Bean Salad

by May 24, 2010

As much as I like to cook, sometimes it is fun and satisfying to open a couple cans and call it a success.  This bean salad is just that easy.  Well, you do have to slice up some onions and snip a few herbs, but only a few, and you will feel quite accomplished in only 5 minutes.   And you’ll certainly feel happy during the next week when you realize that a spoonful or two of beans on fresh greens makes a great lunch or dinner.  Add leftover chicken, or a hearty grain (like cooked wheat berries or farro) and it really comes together into something satisfying.  Enjoy!
Bean Salad
serves 6 – 8
1 15oz. can organic garbanzo beans
1 15oz. can organic kidney beans
2 green onions, split and sliced thinly
1 shallot, split and sliced thinly
1-2 tablespoons freshly minced herbs (parsley, oregano, tarragon, any or all or mix)
1/2 cup olive oil
3 tablespoons red wine vinegar
2 teaspoons agave nectar or unrefined cane sugar
1/2 teaspoon freshly ground black pepper
1/2 teaspoon Piment d’Espelette (or other mild chili pepper)
1/2 teaspoon Himalayan pink salt (or other sea salt or kosher salt)
1. Open the beans, dump in a colander and rinse with water.  Shake out as much water as you can and put beans in a non metal bowl (glass, ceramic or melamine are best choices).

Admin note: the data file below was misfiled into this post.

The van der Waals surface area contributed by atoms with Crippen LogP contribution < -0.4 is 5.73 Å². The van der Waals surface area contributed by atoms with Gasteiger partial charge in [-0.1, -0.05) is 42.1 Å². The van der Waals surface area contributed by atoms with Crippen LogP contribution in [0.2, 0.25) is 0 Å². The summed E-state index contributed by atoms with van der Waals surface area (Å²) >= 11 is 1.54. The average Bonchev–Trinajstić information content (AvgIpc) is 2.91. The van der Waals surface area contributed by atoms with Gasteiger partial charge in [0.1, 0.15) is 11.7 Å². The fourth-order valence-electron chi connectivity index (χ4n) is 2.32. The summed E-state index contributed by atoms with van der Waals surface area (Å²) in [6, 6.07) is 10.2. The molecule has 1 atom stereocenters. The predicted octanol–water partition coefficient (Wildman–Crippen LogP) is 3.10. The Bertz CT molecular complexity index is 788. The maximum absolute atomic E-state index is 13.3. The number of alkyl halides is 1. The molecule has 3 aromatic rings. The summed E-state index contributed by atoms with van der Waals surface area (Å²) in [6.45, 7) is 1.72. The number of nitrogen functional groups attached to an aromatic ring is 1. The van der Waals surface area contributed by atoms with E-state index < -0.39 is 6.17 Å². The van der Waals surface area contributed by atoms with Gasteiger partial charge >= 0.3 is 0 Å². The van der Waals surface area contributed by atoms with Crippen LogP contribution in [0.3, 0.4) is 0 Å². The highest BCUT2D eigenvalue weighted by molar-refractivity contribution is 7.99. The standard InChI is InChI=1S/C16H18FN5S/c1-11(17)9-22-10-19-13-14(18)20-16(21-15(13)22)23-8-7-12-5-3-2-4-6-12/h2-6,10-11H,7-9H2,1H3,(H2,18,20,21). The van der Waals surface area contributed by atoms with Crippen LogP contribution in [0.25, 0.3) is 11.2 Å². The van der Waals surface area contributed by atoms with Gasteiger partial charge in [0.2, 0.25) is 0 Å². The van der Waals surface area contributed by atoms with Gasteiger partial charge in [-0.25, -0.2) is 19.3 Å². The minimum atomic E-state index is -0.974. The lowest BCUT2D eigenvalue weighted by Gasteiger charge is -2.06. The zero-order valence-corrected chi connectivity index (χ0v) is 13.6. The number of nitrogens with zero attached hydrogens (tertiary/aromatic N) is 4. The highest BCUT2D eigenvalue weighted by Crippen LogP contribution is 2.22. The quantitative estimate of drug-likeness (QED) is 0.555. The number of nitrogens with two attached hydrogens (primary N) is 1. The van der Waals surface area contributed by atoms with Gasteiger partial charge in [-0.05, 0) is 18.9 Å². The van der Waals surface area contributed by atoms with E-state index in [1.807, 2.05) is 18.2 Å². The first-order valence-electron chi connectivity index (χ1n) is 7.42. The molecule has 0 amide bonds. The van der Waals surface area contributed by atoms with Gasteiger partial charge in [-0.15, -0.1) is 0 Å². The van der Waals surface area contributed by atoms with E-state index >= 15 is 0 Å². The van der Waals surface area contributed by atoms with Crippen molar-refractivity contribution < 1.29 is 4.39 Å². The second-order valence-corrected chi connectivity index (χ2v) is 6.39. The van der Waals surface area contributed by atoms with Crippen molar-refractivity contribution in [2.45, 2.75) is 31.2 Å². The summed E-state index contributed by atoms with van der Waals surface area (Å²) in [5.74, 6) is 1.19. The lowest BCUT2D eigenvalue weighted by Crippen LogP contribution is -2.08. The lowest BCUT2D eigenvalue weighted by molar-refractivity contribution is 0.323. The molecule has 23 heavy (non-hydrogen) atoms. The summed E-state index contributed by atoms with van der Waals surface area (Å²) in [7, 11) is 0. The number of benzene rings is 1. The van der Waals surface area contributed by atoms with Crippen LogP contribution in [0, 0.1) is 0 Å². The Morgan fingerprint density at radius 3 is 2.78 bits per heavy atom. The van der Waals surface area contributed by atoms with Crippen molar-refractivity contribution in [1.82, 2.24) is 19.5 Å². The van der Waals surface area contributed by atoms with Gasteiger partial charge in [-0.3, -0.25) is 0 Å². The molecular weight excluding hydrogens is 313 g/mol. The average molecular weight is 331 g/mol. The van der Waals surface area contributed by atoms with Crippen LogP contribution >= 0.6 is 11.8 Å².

2. Sprinkle the green onion slices, shallot, herbs over the beans.  Drizzle with the oil, sprinkle on the vinegar, agave or sugar, and spices.  Stir, cover and place in refrigerator for at least 4 hours to meld flavors.
Amy’s Kitchen Coach Tips
  • Use any onion/shallot/garlic combo you’d like – green garlic, spring onions, scapes, all those great things you can find at the farmers market now.
  • Use your favorite wine vinegar:  sherry, generic red wine, or that fancy varietal you might happen to have in the pantry.  (I’m thinking cabernet or champagne, not balsamic.)
  • Use any herbs you like, you can even sprinkle in some dried oregano if you don’t have any fresh — take it easy though.  Dried herbs are not as tasty as fresh.  You’re almost better off letting the beans marinate without herbs, then if you happen to garner some fresh in the next few days, adding them at serving time.
  • Piment d’Espelette is a mild chili pepper that I picked up at my friends’ import grocery, Gourmet Corner.  It is grown near the town of its name, Espelette, on the French side of the Pyrenées border with Spain, “Basque Country”.  If you don’t have it and don’t want it, don’t worry about it.  Add some more black pepper, or add some nice paprika if you have that and want the flavor.  (If you are a spice junkie and have Marash on hand, that would make a great swap.)

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